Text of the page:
A Critical Strike
Ronin: The Last Samurai is a flawed masterpiece. A game with as much style and promise as this should be a no-brainer. I fully expected to label this game as hardcore. But the longer I spent with the game, the more its issues tainted the experience. I did enjoy my time with Ronin. It’s certainly the best game I’ve reviewed so far. However, it has one glaring issue that sours the overall experience.
Mechanically, Ronin: The Last Samurai is a rogue-like samurai action game. Players complete “runs” where they face off against waves of enemies with a boss every five levels. Each run yields resources used to upgrade equipment. Equipment has different rarity and can be upgraded to increase its base stats. Similar items can also be combined to increase overall rarity and stats.
This game is visually stunning. The art style is reminiscent of a traditional Japanese painting. Its palate is primarily muted black, grey, and white with fantastic streaks of red for certain animations and mechanics. Character models are unique and varied. Enemies are instantly recognizable, allowing players to prioritize certain targets to ensure success. Each boss has their own personality beautifully incorporated into their design. This gives each encounter real weight as you square up with familiar foes in your attempts to clear each stage. The story is sparse so these world-building moments do an excellent job creating the connective tissue that holds desperate runs together.
The Art of War
Combat is heavily reminiscent of Sekiro: Shadows Die Twice. Players face off against enemies by either blocking or attacking. Blocking mitigates all damage but increases the players posture meter. When posture is maxed, players become staggered and are open to enemy attacks for a few seconds. Perfectly timed blocks instead parry enemy attacks. This mitigates all damage and causes the enemy’s posture bar to increase instead. Enemies also have unblockable heavy attacks, indicated with a red kanji symbol as they wind up. If countered with an attack, players do huge damage and significantly fill enemies’ posture meter. This balance of parrying, attacking, and countering makes for some incredible gameplay.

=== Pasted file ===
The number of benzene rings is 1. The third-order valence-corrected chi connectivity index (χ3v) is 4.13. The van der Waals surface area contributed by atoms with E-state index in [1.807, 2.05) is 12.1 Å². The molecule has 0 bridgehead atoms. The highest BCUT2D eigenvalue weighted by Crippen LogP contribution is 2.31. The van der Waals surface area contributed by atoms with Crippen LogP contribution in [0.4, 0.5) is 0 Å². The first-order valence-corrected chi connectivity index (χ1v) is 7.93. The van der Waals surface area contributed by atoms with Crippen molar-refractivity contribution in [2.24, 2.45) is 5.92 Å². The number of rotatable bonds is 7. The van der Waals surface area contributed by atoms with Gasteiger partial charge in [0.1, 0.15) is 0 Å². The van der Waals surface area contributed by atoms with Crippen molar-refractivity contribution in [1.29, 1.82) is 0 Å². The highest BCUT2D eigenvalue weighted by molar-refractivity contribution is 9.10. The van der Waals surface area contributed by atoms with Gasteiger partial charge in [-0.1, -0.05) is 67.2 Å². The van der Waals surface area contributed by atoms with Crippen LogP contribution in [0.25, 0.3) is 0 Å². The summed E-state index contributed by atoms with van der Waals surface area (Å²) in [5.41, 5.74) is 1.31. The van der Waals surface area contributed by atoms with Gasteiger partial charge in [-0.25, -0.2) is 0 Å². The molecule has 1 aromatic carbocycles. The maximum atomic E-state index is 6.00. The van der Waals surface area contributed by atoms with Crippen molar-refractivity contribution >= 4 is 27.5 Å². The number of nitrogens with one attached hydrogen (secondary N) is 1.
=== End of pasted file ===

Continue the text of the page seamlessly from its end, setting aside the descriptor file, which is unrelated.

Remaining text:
At its best, players seamlessly dance around the battlefield, cutting down all enemies in their path. Getting thrown out of this flow means even mundane enemy encounters can be fatal. Upon death, players can resurrect once per run by spending a particular in-game resource. This loop is intensely addictive. Perfecting your technique and slicing through a boss without taking a hit is immensely satisfying and genuinely makes you feel like a samurai. This is matched only by the disappointment in falling to lesser enemies before you can even enter the boss lair.
A Betrayal of Trust
This is also Ronin: The Last Samurai’s greatest hurdle. Ronin asks its players to be precise with their execution but cannot oblige the player itself.
Inputs are constantly dropped, turning otherwise fun encounters into slogs. This is particularly egregious during boss battles. The game would regularly recognize that I was trying to block or attack but would not register the input. There were several instances where the block button was showing pressed, but my character was just standing still. The game punishes the player with its own incompetence. You’ll spend several runs memorizing enemy attack patterns only to have the game drop critical inputs and send you to a game over screen. Games demanding such a level of focus and precision from its players need to be technically sound themselves. Ronin’s technical shortcomings break this agreement and squanders much of the potential the rest of the game has to offer.
I still find myself coming back to Ronin: The Last Samurai again and again. The art style is truly beautiful and when the combat works it’s some of the most satisfying I’ve ever played. These glimpses of something fantastic in between the issues keep drawing me in run after run. Hopefully, the developers are able to patch in more responsive controls and allow this game to shine the way it so badly wants to.
Is It Hardcore?
Ronin: The Last Samurai is a visually stunning but flawed masterpiece. When combat works, it is exceptionally visceral and fun. However, its technical limitations break the game in a way that sours the overall experience and squanders its potential. Despite its issues, Ronin is hard to put down and frustratingly fun.